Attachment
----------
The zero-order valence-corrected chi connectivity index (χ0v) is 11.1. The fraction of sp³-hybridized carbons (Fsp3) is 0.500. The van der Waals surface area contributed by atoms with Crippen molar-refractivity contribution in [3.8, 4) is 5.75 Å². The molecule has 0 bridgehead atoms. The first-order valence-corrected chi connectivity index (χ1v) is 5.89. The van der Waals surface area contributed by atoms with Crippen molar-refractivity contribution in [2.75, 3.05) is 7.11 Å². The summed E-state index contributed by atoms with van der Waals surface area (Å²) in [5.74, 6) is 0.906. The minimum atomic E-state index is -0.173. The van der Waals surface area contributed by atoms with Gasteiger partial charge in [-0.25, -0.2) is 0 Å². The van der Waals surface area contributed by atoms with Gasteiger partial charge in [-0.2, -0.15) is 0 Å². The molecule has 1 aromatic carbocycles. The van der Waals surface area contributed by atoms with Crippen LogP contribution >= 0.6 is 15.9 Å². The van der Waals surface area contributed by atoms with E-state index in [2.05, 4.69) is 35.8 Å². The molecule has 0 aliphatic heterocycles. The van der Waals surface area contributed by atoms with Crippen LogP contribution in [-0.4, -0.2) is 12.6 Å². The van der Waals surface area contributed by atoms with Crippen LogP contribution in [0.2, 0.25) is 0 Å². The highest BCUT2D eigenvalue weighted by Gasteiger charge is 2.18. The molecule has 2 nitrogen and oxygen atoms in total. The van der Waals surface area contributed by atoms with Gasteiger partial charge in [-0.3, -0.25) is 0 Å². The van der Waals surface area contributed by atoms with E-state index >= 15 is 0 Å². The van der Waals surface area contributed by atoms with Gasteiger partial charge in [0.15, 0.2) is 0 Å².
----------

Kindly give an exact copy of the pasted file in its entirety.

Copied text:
The zero-order valence-corrected chi connectivity index (χ0v) is 11.1. The fraction of sp³-hybridized carbons (Fsp3) is 0.500. The van der Waals surface area contributed by atoms with Crippen molar-refractivity contribution in [3.8, 4) is 5.75 Å². The molecule has 0 bridgehead atoms. The first-order valence-corrected chi connectivity index (χ1v) is 5.89. The van der Waals surface area contributed by atoms with Crippen molar-refractivity contribution in [2.75, 3.05) is 7.11 Å². The summed E-state index contributed by atoms with van der Waals surface area (Å²) in [5.74, 6) is 0.906. The minimum atomic E-state index is -0.173. The van der Waals surface area contributed by atoms with Gasteiger partial charge in [-0.25, -0.2) is 0 Å². The van der Waals surface area contributed by atoms with Gasteiger partial charge in [-0.2, -0.15) is 0 Å². The molecule has 1 aromatic carbocycles. The van der Waals surface area contributed by atoms with Crippen LogP contribution >= 0.6 is 15.9 Å². The van der Waals surface area contributed by atoms with E-state index in [2.05, 4.69) is 35.8 Å². The molecule has 0 aliphatic heterocycles. The van der Waals surface area contributed by atoms with Crippen LogP contribution in [-0.4, -0.2) is 12.6 Å². The van der Waals surface area contributed by atoms with Crippen LogP contribution in [0.2, 0.25) is 0 Å². The highest BCUT2D eigenvalue weighted by Gasteiger charge is 2.18. The molecule has 2 nitrogen and oxygen atoms in total. The van der Waals surface area contributed by atoms with Gasteiger partial charge in [-0.3, -0.25) is 0 Å². The van der Waals surface area contributed by atoms with E-state index >= 15 is 0 Å². The van der Waals surface area contributed by atoms with Gasteiger partial charge in [0.15, 0.2) is 0 Å².